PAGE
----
Small-town Alabama, 1932. Atticus Finch (played by Gregory Peck) is a lawyer and a widower. He has two young children, Jem and Scout. Atticus Finch is currently defending Tom Robinson, a black man accused of raping a white woman. Meanwhile, Jem and Scout are intrigued by their neighbours, the Radleys, and the mysterious, seldom-seen Boo Radley in particular. Written by
Despite their close characters, Mary Badham and Phillip Alford did not get along while filming. Mary would mimic Phillip saying his lines off camera so that he couldn't concentrate. This may have been how it seemed at the time, but there is another explanation. When Scout and Jem beg Atticus let them ride along the first time he drives out to speak with Helen Robinson, Mary is mouthing Gregory Peck's lines (at 0:44:37). It is unlikely that Mary was trying to break Gregory Peck's concentration. It is more likely that she memorized all of the lines in each of her scenes and repeated them as a technique to ensure that she would know what her next line would be when the time came for her to deliver it, but like memorizing a song, she wouldn't know what her next line would be until she recited the line immediately preceding it. See more »
At the trial, the defense table is set nearest to the jury box (see 1:09:15 at the beginning of the trial). In all US criminal courts, the jury sits on the Prosecution's side of the court room. See more »
Why there he is, Mr. Tate. He can tell you his name...
[Looks at the man]
Miss Jean Louise, Mr. Arthur Radley. I believe he already knows you.
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The title is revealed in a child's crayon rubbing. See more »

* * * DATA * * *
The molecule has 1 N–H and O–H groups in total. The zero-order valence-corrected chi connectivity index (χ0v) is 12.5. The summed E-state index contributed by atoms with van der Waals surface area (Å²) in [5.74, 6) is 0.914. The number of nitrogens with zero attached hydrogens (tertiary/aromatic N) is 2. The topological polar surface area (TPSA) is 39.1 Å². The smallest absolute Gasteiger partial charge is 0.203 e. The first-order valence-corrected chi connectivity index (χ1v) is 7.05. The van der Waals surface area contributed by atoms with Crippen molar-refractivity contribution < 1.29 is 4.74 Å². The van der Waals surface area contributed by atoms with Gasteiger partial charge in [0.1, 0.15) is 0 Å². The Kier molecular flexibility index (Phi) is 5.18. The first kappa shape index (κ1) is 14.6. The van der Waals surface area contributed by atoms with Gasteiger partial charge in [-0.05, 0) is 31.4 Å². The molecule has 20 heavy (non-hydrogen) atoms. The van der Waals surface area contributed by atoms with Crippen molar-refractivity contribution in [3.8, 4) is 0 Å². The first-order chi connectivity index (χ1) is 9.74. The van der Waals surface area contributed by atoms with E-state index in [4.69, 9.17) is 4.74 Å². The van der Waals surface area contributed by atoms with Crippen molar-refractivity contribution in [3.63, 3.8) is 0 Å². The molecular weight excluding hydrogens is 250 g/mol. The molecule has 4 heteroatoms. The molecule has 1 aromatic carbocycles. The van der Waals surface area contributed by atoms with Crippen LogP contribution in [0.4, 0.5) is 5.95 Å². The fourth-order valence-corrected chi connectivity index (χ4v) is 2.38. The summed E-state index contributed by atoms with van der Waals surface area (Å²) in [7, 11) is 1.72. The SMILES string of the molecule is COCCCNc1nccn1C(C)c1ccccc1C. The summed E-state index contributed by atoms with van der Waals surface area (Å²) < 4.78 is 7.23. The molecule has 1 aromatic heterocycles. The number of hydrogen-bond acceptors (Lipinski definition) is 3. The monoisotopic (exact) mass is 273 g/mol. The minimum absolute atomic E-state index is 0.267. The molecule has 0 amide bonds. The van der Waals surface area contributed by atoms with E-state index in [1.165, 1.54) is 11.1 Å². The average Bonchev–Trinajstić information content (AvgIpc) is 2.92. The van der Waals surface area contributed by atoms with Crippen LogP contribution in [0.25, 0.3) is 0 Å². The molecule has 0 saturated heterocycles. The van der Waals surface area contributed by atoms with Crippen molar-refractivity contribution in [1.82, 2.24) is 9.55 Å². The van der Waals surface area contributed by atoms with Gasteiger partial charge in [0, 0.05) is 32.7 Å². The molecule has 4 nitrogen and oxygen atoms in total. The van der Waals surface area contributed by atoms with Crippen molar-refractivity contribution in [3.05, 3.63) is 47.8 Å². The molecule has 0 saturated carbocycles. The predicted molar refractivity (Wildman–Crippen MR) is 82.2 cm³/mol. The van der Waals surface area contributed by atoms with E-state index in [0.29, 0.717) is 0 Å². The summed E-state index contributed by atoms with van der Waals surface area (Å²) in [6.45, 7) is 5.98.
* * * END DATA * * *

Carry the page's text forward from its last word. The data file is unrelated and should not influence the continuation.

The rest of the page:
Wonderful Social Classic That Echoes Issues of Its Day...
TO KILL A MOCKINGBIRD is presented like a play in three acts. It is also from the children's perspective. Through the kids, we find that racism is a learned attitude or feeling. We also see a delightful coming of age drama as the young kids realize that there is no Boogeyman down the street and their father is capable of doing a lot more than they think. The great Gregory Peck plays Atticus Finch, a pillar of nobility, social conscience, and, rare for 1930's Americana, a single parent. Peck is such a strong presence, you believe everything about him. It is something you can compare to America's trust in TV anchorman Walter Cronkite. We always took his word for it.
Act one puts Atticus in the background and allows the kids to flourish. Director Robert Mulligan was able to get such realistic performances from non-professional kids. They are amusing and fun to watch. The big mystery lies in the house down the street in this small Georgia town. Who is the monstrous, "6 and a half feet big" legend living in the end house? Some light suspense ensues, while the buildup to a stirring act two is happening. Atticus must defend an African-American man for the alleged rape of a white woman.
After threats galore, an unshaken Peck takes to the courtroom jungle in, without a doubt, one of the top 5 court scenes in motion picture history. Brock Peters lends the film its best moments as the accused "negro" on trial. This man has a face chiseled with suffering and deep, deep sorrow. We know Atticus is a good man, a decent human being with a soul. He sees this in his client as well, and in a closing argument that must have roused the civil rights movement, implores the jury to vote justice. An all-male, all-white jury in the 1930's were tough listeners. Peters' breakdown on the stand is one of the most realistic, emotionally saddening moments you'll ever see, especially in Hollywood films of the 1960's. The scene when Peck leaves the courtroom is now legendary as well.
Act three produces a tragic death, an unlikely hero, and the bringing together of a family. The filmmakers have such a passion for the material, they seem to handle it with gentleness. Racism is a hard-boiled subject and it is depicted and dealt with through grace and patience. TO KILL A MOCKINGBIRD poses the injustice of race relations in the 1930's as a front for the events happening in the 1960's. The film came out during turbulent times and was also an adaption of a literary classic. I am one to judge a film solely by film only. The book is a separate art form and should not be compared to the film, an art form itself. It is important, it is enlightening, and it has not aged. Watch it.
RATING: 9 of 10
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